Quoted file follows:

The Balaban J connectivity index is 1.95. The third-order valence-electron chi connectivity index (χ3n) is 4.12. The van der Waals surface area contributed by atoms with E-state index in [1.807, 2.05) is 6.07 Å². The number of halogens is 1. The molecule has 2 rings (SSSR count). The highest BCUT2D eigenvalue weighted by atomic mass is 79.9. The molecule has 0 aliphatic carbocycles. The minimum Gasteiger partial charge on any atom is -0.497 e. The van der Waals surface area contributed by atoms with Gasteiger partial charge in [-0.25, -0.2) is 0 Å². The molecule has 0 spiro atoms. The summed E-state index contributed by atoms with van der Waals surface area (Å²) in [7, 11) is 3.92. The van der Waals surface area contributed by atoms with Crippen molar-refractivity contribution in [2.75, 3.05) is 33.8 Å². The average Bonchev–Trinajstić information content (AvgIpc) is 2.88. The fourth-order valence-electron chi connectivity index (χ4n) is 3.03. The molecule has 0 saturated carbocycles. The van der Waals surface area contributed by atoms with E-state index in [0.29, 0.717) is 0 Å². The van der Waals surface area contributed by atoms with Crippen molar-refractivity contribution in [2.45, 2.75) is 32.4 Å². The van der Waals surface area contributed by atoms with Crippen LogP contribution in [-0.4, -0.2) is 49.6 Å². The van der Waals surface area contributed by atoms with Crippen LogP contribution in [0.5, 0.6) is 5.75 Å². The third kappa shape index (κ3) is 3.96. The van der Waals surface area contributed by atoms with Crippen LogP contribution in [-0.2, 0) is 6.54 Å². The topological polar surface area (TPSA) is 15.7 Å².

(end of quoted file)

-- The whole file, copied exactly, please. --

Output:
The Balaban J connectivity index is 1.95. The third-order valence-electron chi connectivity index (χ3n) is 4.12. The van der Waals surface area contributed by atoms with E-state index in [1.807, 2.05) is 6.07 Å². The number of halogens is 1. The molecule has 2 rings (SSSR count). The highest BCUT2D eigenvalue weighted by atomic mass is 79.9. The molecule has 0 aliphatic carbocycles. The minimum Gasteiger partial charge on any atom is -0.497 e. The van der Waals surface area contributed by atoms with Gasteiger partial charge in [-0.25, -0.2) is 0 Å². The molecule has 0 spiro atoms. The summed E-state index contributed by atoms with van der Waals surface area (Å²) in [7, 11) is 3.92. The van der Waals surface area contributed by atoms with Crippen molar-refractivity contribution in [2.75, 3.05) is 33.8 Å². The average Bonchev–Trinajstić information content (AvgIpc) is 2.88. The fourth-order valence-electron chi connectivity index (χ4n) is 3.03. The molecule has 0 saturated carbocycles. The van der Waals surface area contributed by atoms with E-state index in [0.29, 0.717) is 0 Å². The van der Waals surface area contributed by atoms with Crippen molar-refractivity contribution in [2.45, 2.75) is 32.4 Å². The van der Waals surface area contributed by atoms with Crippen LogP contribution in [-0.4, -0.2) is 49.6 Å². The van der Waals surface area contributed by atoms with Crippen LogP contribution in [0.5, 0.6) is 5.75 Å². The third kappa shape index (κ3) is 3.96. The van der Waals surface area contributed by atoms with Crippen LogP contribution in [-0.2, 0) is 6.54 Å². The topological polar surface area (TPSA) is 15.7 Å².